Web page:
Yemeni soldiers defecting, says official

Military denies claims that defecting soldiers are being arrested to join the anti-regime movement.

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Yemen's ruling family is arresting soldiers who defect from the government forces in an attempt to stop them from joining the anti-regime protest movement, said a senior security official.

The official with the Republican Guards, run by president Ali Abdullah Saleh's eldest son, Ahmed, said that more than 130 soldiers have been arrested and jailed since the beginning of June on claims that they supported the revolution and were linked to the defected military leader, Maj Gen Ali Mohsen Al Ahmar.

The official did not want to be identified, because he was not authorised to speak to the media.

During the past two months, more than 2,000 soldiers from the Republican Guards and central security forces have defected from the government to join the protest movement, according to movement's youth organising committee.

The defections continued after president Saleh left for Saudi Arabia to receive medical treatment for injuries he received during the attack on the presidential palace on June 3.

Yesterday, the defence ministry announced that the military forces are loyal to the government and rejected claims that soldiers have been arrested.

"The republican guards are the power that support president Saleh and will continue doing so with no defections under the leadership of General Ahmed," Abdu Ganadi, the government spokesperson said.

A security aide with Gen Ahmed Saleh admits that hundreds of soldiers have defected over the past weeks, but insisted that the general remains the most powerful military leader in Yemen.

"I am not admitting that we arrested soldiers who wanted to defect, but all must understand that any soldier wishing to go against the orders of his seniors will be held accountable by law," said the aide, who declined to provide his name.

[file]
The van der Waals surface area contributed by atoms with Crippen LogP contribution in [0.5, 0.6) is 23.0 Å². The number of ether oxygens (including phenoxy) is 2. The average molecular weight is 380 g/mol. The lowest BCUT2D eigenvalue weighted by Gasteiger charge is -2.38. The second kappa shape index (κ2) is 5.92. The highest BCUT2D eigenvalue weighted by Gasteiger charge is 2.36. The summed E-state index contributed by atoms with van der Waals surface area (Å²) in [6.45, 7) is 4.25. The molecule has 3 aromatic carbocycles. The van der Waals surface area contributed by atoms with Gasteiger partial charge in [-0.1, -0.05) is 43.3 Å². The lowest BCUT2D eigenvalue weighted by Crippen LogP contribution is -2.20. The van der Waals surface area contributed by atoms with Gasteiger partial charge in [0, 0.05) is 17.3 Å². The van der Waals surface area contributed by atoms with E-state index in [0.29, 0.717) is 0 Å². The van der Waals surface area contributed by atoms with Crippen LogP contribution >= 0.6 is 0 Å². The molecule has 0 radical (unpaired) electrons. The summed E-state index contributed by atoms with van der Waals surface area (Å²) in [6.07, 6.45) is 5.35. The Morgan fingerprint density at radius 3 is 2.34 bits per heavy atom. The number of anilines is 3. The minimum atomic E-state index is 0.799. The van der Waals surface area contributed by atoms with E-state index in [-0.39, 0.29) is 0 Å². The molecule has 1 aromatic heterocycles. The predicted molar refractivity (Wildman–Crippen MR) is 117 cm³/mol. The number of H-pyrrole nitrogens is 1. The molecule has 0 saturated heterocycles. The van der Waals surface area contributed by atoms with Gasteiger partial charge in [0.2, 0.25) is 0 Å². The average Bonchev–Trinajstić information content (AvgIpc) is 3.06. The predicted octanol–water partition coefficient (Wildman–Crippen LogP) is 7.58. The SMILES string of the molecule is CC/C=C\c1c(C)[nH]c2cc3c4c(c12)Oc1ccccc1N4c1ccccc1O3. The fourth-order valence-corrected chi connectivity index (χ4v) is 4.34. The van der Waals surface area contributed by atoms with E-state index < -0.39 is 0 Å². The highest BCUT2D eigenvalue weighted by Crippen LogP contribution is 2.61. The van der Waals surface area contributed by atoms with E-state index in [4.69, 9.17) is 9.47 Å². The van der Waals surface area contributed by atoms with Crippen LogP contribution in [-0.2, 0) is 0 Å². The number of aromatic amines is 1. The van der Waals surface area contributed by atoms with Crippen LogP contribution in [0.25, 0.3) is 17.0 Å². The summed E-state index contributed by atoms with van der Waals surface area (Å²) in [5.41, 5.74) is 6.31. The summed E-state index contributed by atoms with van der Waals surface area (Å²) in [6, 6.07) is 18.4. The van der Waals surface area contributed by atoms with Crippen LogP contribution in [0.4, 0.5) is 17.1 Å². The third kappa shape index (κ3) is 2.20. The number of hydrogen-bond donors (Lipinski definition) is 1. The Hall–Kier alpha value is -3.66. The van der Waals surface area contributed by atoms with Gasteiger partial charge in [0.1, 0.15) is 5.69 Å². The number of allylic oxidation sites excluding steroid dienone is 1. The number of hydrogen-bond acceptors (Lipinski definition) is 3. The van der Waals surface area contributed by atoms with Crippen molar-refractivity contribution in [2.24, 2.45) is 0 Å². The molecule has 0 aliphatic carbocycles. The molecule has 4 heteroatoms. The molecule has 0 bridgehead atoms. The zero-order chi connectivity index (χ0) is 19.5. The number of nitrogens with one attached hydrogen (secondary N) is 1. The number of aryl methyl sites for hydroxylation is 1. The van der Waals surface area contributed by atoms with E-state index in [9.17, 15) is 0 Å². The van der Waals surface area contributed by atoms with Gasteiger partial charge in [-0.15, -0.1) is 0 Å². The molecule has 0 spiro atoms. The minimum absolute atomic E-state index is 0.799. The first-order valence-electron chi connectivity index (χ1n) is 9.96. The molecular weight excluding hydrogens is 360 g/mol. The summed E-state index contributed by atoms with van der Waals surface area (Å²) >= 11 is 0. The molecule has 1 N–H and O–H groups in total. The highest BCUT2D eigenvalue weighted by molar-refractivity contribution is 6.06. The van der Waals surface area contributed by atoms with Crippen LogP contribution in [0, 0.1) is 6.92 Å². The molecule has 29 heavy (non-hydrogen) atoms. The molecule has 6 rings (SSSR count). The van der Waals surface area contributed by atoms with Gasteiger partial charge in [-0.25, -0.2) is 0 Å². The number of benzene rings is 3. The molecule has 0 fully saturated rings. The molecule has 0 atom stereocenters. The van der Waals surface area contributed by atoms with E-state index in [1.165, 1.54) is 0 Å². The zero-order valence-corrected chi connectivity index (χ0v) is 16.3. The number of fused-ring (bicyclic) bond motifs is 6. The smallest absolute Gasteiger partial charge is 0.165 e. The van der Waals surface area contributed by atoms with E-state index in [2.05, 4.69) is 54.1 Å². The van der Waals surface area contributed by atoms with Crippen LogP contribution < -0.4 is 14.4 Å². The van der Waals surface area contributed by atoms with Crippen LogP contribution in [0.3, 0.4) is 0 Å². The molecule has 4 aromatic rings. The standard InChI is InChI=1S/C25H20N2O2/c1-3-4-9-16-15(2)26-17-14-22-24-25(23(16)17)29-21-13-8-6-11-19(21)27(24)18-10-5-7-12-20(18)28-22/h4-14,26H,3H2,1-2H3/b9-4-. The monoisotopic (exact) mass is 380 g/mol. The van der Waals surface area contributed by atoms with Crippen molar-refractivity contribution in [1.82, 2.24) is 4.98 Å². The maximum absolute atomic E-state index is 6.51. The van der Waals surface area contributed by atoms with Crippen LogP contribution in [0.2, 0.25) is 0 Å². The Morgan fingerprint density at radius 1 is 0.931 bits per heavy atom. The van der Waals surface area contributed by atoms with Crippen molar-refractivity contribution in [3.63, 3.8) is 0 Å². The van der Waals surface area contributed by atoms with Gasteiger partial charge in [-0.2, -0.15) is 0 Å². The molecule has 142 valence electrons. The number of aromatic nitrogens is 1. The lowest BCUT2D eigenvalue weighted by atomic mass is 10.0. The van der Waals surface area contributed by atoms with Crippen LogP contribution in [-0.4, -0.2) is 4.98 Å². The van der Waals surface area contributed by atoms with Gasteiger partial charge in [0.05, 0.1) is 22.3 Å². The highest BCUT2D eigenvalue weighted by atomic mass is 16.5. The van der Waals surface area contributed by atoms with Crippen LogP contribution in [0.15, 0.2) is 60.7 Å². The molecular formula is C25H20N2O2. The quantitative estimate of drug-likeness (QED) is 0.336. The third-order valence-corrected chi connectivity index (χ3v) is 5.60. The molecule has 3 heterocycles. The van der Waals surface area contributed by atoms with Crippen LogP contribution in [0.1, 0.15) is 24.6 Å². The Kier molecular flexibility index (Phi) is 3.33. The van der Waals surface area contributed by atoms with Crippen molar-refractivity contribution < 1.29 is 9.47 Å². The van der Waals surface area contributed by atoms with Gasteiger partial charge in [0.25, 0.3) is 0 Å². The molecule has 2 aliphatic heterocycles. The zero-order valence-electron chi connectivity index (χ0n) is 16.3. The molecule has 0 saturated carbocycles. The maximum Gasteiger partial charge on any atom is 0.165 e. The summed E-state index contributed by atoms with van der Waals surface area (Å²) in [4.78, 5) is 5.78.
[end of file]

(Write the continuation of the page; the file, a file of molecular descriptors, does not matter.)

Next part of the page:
Mahmood Junaid, a presidential aide, said he expects the ruling family will lose more soldiers every day.

"Soldiers are living the same life as everyone else. They, too, don't have electricity and petrol and will soon not receive their salaries. Soldiers will soon be asked to use force against the people and when this happens the ruling family with quickly lose ground militarily," he predicted.

A group of more than 80 soldiers with the central security forces, which is controlled by president Saleh's nephew, Yahya, reportedly joined the protest movement this week.

"The ruling family insists that they are the country and the saviours of it, while we see that the country is the 25 million Yemenis," said Mohammed Saleh, a former central security officer who now helps convince other soldiers to put down their arms.

Mohammed Abdul Malik served with the government military for more than 20 years.

"In May, we were ordered to stop a youth protest from expanding, even by the use of force, ," said Mr Malik. "While they were marching, one of them handed me a flower while I was pointing my machine gun in their direction.

"That was enough for me to quit the republican guards and join the revolution."

Ali Jaradi, editor of Ahale newspaper, last week interviewed more than a dozen soldiers who had defected. Most said they quit to join the anti-regime movement and avoid going against the will of the people.

Mr Jaradi said that some of the Republican Guards continue to support the ruling family in fear of imprisonment or that their families will be harmed.

"They are still with the ruling family because they are scared," he said.

Maj Gen Al Ahmar's defection in March has had a strong influence on government soldiers and was a main reason for many soldiers to quit, said Mr. Jaradi.

More than 12,000 soldiers followed his example, according to a senior official in the general's army. That number does not include the 30,000 anti-regime soldiers that are under the general's control.

Opposition forces led by Maj Gen Al Ahmar are said to be attempting to weaken the ruling family's forces outside Sana'a.

Most of the clashes have been in Arhab and Nihm districts, both less than 40km outside the city, and considered the backbone of the ruling family's support.

Tribes loyal to the anti-regime movement have also succeeded in ousting republican guard forces from Taiz city.